As we continue marking the 450th anniversary of the Heidelberg Catechism this year (1563-2013), we reference the brand new book published by Reformation Heritage Books, A Faith Worth Teaching: The Heidelberg Catechism’s Enduring Heritage (2013, Edited by J.Payne and S.Heck – see this earlier post on this new title). The first chapter in this book is by Lyle D.Bierma, professor of Systematic Theology at Calvin Seminary. He writes on “The History and People Behind the Heidelberg Catechism”, which includes a section on the “purpose of the catechism”. Here Bierma has a fine paragraph in which he quotes from Frederick III, the Elector of the Palatinate, the region that included the city of Heidelberg. He shows well why Frederick was so intent on having this Reformed catechism written and taught in his realm:
…If government, church, and family are to flourish, he writes, ‘it is essential that our youth be trained in early life, and above all, in the pure and consistent doctrine of the holy Gospel.’ Thus, he concludes, the Palatinate needed a single, clear guide to biblical truth. Thus, he explains, ‘We have secured the preparation of a summary course of instruction or catechism of our Christian Religion, according to the Word of God.’
Frederick wanted this new catechism first, then, for the training of children and young people – what today we would call youth ministry! But it was not only so that youth could be trained in doctrine and piety, it was ‘also that the Pastors and Schoolmasters themselves be provided with a fixed form and model, by which to regulate the intruction of youth, and not, at their option, adopt daily changes, or introduce erroneous doctrine.’ All such instructors should thankfully accept this catechism, diligently explain it to the youth in the schools and the common people in the pews, and pattern their own lives after it. For if youth in early life are instructed aright in the Word of God, one can have the assured hope that ‘it will please Almighty God also to grant reformation of public and private morals, and temporal and eternal welfare’ (pp.9-10).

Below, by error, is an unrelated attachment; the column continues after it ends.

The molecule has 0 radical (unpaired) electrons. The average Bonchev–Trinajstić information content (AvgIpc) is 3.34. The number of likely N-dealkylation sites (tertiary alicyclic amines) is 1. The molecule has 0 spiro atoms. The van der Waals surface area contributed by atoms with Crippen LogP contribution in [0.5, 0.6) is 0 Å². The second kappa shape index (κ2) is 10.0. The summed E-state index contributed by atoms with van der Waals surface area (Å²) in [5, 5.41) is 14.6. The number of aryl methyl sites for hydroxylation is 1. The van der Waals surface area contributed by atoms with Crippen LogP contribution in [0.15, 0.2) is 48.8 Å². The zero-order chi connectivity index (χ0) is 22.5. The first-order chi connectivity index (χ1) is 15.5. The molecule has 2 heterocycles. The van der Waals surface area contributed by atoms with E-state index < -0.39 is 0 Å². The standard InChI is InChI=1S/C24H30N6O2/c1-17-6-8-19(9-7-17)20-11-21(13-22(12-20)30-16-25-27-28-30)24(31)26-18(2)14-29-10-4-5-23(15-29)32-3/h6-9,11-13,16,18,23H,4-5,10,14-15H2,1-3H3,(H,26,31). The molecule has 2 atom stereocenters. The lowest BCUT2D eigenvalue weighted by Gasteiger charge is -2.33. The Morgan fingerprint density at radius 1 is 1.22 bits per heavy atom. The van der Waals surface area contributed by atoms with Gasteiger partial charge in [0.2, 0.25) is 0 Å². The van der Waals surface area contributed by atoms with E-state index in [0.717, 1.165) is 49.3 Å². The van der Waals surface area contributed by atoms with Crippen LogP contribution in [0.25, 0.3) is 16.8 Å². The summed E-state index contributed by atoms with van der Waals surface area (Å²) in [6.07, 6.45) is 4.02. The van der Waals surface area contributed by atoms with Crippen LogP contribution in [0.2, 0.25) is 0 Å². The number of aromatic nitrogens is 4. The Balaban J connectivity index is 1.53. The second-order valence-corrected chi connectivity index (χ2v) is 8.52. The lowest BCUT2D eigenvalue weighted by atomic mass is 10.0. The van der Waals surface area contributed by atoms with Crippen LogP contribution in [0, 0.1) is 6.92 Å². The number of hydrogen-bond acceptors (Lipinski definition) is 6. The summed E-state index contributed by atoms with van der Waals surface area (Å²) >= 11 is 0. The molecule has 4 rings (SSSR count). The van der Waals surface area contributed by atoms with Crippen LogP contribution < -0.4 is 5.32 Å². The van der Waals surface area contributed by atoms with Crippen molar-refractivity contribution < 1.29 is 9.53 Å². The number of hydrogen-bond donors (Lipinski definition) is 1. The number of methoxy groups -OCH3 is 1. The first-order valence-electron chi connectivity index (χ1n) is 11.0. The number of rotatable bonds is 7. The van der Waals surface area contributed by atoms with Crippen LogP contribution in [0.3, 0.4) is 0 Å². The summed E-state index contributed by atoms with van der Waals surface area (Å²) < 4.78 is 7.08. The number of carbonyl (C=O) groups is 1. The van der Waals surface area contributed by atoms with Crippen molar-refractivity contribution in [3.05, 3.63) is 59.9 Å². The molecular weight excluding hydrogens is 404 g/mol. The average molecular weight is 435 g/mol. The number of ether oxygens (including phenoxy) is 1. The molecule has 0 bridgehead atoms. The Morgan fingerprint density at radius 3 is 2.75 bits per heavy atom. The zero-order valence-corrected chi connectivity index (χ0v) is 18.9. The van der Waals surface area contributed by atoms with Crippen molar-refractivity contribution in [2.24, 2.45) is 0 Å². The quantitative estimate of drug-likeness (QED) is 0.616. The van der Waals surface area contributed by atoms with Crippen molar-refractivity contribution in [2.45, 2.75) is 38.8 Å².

That is certainly good reason to continue the practice of “HC” instruction in the Reformed churches, both in the classroom and in the pulpit. I am thankful to be part of a denomination that still maintains this practice (Protestant Reformed Churches). The fruits of it – even as Frederick stated – are evident in our homes and churches. Soli Deo Gloria!